In a recent interview, legendary music producer Brian Eno declared the record to be a "blip" in the history of the music industries. By this he was referring less to the actual vinyl format than to the notion of a recording industry that uses a royalties-based system of financial reward - a system that is collapsing under the weight of technological advance. The transition to the digital audio file and the rise in personal listening devices as the chosen format for music consumption has had a huge impact on our listening habits. This shift in consumption would have been as rewarding as the switch from vinyl to compact disc had been if not for the ease with which people were able to "share" their files for free via peer-to-peer websites that sprang up in the wake of Napster.
The warning signs for this seismic shift had been there for the music industries to see for quite some time, yet they largely considered file sharing to be a return to the home-taping practices based around the cassette. Far from killing music, home taping arguably revived a record industry that was in decline back in the 1980s. Surely, it was thought, the digital file would have the same effect.
With a central theme that is located in the struggle between the royalties-based industry's need for the creation of scarcity in the face of the online environment's push for the wider circulation of information, this superb book explores the many aspects of the debates surrounding the emergence of the peer-to-peer file-sharing phenomenon and the subsequent attempts at control of both the technologies and consumers.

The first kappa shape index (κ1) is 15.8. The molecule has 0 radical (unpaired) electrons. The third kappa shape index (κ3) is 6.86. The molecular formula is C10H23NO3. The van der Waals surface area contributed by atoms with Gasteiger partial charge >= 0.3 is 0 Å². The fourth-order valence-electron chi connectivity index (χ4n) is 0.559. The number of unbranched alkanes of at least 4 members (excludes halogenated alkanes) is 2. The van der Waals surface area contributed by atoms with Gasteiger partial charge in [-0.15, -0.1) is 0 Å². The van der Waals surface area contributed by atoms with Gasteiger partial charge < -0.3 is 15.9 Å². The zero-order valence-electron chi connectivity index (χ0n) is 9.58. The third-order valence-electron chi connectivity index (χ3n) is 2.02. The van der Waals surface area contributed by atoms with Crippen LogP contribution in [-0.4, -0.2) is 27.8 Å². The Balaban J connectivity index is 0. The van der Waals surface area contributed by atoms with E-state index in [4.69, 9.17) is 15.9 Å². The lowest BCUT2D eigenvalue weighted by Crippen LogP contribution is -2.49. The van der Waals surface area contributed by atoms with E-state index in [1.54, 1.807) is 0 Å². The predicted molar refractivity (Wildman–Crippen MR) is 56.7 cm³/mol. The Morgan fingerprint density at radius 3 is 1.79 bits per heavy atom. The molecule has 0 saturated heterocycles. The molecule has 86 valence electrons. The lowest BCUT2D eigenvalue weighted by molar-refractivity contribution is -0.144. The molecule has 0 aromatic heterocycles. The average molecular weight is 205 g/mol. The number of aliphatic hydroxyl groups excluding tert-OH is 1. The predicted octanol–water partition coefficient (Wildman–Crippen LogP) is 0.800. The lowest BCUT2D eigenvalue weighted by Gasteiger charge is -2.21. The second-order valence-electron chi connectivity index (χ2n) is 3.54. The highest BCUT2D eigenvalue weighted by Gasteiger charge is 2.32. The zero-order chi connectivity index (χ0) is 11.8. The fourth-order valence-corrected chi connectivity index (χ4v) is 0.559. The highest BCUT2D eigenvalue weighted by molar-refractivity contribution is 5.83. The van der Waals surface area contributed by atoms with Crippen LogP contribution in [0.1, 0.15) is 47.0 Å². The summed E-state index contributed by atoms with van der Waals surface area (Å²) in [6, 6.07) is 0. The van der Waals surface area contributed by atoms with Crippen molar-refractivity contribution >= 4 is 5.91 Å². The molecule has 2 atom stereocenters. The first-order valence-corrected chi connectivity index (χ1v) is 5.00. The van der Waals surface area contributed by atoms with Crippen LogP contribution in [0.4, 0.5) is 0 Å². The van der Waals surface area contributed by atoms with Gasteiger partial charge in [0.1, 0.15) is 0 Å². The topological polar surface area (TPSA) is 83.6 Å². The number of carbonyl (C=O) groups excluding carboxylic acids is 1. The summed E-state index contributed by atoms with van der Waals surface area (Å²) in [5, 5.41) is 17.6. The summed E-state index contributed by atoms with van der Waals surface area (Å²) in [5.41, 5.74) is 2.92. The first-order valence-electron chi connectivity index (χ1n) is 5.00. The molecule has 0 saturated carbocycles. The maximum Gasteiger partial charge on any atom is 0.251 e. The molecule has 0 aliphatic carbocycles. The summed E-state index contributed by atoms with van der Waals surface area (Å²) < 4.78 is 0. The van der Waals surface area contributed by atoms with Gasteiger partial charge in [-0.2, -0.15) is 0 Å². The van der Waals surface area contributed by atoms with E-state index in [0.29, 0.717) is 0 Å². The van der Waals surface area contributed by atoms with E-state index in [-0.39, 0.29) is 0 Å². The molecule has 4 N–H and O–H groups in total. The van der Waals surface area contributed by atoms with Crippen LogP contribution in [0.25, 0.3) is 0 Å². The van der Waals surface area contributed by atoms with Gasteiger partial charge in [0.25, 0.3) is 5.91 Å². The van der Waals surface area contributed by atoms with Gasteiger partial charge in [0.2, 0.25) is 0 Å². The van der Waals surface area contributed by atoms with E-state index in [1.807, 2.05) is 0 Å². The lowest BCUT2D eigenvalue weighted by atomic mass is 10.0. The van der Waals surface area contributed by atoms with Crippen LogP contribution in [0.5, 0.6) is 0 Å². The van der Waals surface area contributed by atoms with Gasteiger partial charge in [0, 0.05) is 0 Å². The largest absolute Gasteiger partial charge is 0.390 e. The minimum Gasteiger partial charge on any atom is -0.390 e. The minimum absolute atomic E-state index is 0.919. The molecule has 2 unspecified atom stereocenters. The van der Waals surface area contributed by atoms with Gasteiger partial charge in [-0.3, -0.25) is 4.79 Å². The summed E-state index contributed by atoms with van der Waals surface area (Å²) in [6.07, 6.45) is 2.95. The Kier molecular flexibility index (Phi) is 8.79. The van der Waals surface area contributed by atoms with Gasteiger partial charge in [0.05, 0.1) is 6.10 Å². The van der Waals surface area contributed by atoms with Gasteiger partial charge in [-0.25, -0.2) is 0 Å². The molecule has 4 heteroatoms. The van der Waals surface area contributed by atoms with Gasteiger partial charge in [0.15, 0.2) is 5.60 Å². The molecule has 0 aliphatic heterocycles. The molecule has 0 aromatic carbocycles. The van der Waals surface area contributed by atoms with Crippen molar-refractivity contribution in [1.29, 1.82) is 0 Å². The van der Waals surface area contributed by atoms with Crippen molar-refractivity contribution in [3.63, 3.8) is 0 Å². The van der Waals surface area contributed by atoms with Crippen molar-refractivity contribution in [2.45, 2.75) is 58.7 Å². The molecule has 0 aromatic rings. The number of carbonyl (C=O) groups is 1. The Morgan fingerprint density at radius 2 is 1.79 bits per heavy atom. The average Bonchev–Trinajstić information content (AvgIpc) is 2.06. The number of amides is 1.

As a framework for the critical investigation of the tensions between "technical, economic and social networks and the dynamic of change", Matthew David contrasts neo-Marxist ideologies with post-structuralism and ethnography. The result is a wide-reaching, highly incisive work that should be on the reading lists of any music, media and culture course.
Although the book focuses on the music industries, its reach is far wider, exploring the shifts in consumer behaviours and attitudes while revealing the debates that are core to the global information society's reaction to and relationship with these shifts.
Through the unravelling of these debates, David provides a thoughtful account of the growth and development of the digital audio file and the subsequent emergence of peer-to-peer and social networking capabilities. He explores the challenges these new technologies present to intellectual copyrights and ownership rights, highlighting the contradiction that exists between "the location of ideas in an irreducible web of cultural production and the notion of property as discrete units for private ownership".
This debate is extending through the ongoing technical (surveillance) and legal developments that have emerged in reaction to the act of file sharing and the challenges posed by "diversity in national and regional interpretation and enforcement", a debate that reveals the tension between human rights and intellectual property rights.
Discussion is then shifted to a questioning of the royalties system, before exploring the possibilities for new business models through case studies of bands that have gained from such new models. It is perhaps here that David's book is at its weakest, as he draws on well-known - and arguably unrepresentative - examples, including the artists Radiohead, Simply Red and Arctic Monkeys. Furthermore, he fails to fully explore the growth in interactive creativity as a means to challenge notions of ownership through approaches made possible only by file-sharing capabilities.
These are, however, only minor criticisms in an otherwise brilliant examination of the criminalisation of culture understood through the context of the contradiction between profitability and the potential suspension of scarcity.
Peer to Peer and the Music Industry - The Criminalization of Sharing
By Matthew David. SAGE Publications, 200pp £60.00 and £25.00 (e-book). ISBN 9781847870056 and 9781849204309 (e-book). Published 31 December 2009